After successfully passing the Case Interview I recently wrote about, I then went through the next and much more difficult step, a Role Play interview, something I never faced before and I actually failed. I won’t bother you once again about the importance of failing and how valuable is to fail and learn from our mistakes, but I can obviously not advice you neither on how to successfully pass a Role Play interview, because I effectively didn’t. However, often a negative experience can teach us more than a positive one, because failure pushes you to think it over and over, to repeat each and every scene of the interview in your mind and try to understand where and when did you make the fatal mistake or the one which in the end decided the verdict. That’s why I want to share my experience here, hopefully worth to read, and I therefore have few tips to write down.
Let’s firstly and quickly define what a Role Play Interview is. A Role Play Interview is a simulated working scenario which will require the candidate to solve some awkward situation in a short time frame (10-15 minutes) applying his/her problem solving, communication, management skills. Actors are often hired to play such a scenario and you would be asked to perform right in front of your interviewers, there ready to observe, note, evaluate. It isn’t anything you would feel comfortable with indeed, and I personally wouldn’t choose candidates based on their acting abilities, but it definitely tests pressure resistance, experience, reasoning, creativity.
Among the diversity of possible questions or often endless hiring steps a candidate could go through, the Case interview is probably the most annoying one or at least it could seem so if not well prepared: an odd and unrelated question that needs a reasonably quick answer while trying to show interest yet handling pressure and stress, that is, almost a nightmare. Interviewers would always justify Case interviews in the name of problem solving skills, thinking patterns, creativity and self-control, but I would personally never prompt such a type of questions, I would rather prefer to find some vacancy related scenario, even pushing it to a certain limit, closer to the Case interview style, but still reasonably consistent with expected competencies and expectations. Mount Fuji questions (another name for the same category) are normally reserved for leadership or management positions, but they could also be used when hiring developers and you can’t do much against them, if you are on the other side of the desk you simply have to solve it, somehow.
Are you developing your project using the NetBeans Platform & Ant? Are you willing to use AspectJ to use AOP? You do not know how to integrate the AspectJ compiler into the builds of NetBeans?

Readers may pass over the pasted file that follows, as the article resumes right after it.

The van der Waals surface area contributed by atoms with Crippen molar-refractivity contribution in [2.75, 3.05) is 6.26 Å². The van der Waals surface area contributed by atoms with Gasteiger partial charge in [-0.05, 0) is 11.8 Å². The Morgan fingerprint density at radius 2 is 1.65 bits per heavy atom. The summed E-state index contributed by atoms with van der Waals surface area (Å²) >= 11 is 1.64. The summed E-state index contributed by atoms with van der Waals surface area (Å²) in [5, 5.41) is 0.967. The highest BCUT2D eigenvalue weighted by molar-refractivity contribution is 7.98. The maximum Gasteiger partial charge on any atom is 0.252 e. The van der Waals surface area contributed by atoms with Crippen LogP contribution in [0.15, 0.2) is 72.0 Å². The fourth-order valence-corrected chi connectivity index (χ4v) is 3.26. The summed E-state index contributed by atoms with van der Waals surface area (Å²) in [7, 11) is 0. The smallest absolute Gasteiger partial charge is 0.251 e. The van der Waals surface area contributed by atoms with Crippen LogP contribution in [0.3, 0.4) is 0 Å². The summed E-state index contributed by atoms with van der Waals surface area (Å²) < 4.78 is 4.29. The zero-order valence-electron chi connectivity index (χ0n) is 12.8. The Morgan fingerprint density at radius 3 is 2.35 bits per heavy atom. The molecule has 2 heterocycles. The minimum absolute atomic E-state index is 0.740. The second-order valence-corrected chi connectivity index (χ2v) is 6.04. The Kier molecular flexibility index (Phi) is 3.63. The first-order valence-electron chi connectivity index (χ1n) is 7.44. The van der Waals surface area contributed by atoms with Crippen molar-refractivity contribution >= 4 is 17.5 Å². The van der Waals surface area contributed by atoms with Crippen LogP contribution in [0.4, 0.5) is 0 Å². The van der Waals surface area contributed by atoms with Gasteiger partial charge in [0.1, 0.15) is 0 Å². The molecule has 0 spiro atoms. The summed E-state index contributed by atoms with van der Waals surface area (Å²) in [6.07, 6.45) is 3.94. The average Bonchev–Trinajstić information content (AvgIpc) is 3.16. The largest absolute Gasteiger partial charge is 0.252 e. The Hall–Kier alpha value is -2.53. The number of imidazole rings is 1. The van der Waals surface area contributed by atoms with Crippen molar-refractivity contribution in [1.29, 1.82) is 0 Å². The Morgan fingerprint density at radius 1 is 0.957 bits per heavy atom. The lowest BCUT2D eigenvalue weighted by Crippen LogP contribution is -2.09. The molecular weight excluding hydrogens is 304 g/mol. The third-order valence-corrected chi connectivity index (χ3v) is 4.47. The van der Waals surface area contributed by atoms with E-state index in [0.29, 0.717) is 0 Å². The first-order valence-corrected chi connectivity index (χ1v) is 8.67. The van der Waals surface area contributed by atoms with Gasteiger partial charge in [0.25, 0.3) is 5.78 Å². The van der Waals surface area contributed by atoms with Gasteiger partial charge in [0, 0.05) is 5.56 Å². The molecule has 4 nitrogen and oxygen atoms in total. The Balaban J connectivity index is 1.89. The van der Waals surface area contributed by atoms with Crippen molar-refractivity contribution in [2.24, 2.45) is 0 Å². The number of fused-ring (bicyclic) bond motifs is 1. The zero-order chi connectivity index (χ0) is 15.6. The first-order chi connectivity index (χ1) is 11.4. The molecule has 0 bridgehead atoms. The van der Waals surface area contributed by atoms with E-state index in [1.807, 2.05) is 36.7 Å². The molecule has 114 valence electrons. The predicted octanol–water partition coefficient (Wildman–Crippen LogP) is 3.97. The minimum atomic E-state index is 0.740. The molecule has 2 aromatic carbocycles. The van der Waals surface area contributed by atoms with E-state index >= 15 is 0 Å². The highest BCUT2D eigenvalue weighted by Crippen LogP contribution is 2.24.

If your answer is yes, this post is for you.
I decided to write this technical post because I have been struggling some time before to find this solution, and so I would like to share it.
Tell the story
Sometime ago I had to face the integration of AspectJ into a Rich Client Application implemented with NetBeans Platform source code. The first decision taken it was to integrate AspectJ at the level of the compilation, so to create already compiled source code that contains the AOP.
The main question was so, how to integrate this post compilation with the netbeans ant compilation files.
We are a bit busy recently and that’s why the blog hasn’t seen any article during this month so far. Running after private priorities and professional projects, and then tasks, appointments, social life and job ambitions, yet unexpected propositions and scheduled plans, as part of our daily life, often a daily fight indeed. And it’s not easy to refactor our attitudes and behaviours towards deadlines and related pressure. Thinking of such a common every day plot, I enjoyed drawing the scene below in my (never enough) free time. Just try not to lose the focus on what might be left into the darkness, forgotten inclinations and key wishes.
During the last decade the term SOA has become a fuzzy over-used word. Lot of vendors have put the “SOA compatible” certificate on their products completely forgetting that SOA does not refer to a particular product or technology, but at the way you use those technology to achieve certain goals.
So it often happens that talking with Software Architects they are SOA experts simply because they used a lot of web services in their application. But let’s say clearly that only using web services does not make us an SOA expert!
A deeper look in the context
We must admit that the argument is hot; there are plenty of books, candidate official definitions and methodologies for developing an SOA. In this post I refer to the contribution that Thomas Erl has given to this subject, since I have been studying for some certifications using his books and courses.
I would start by introducing few important concepts:
- Web Services
- SOAP & WSDL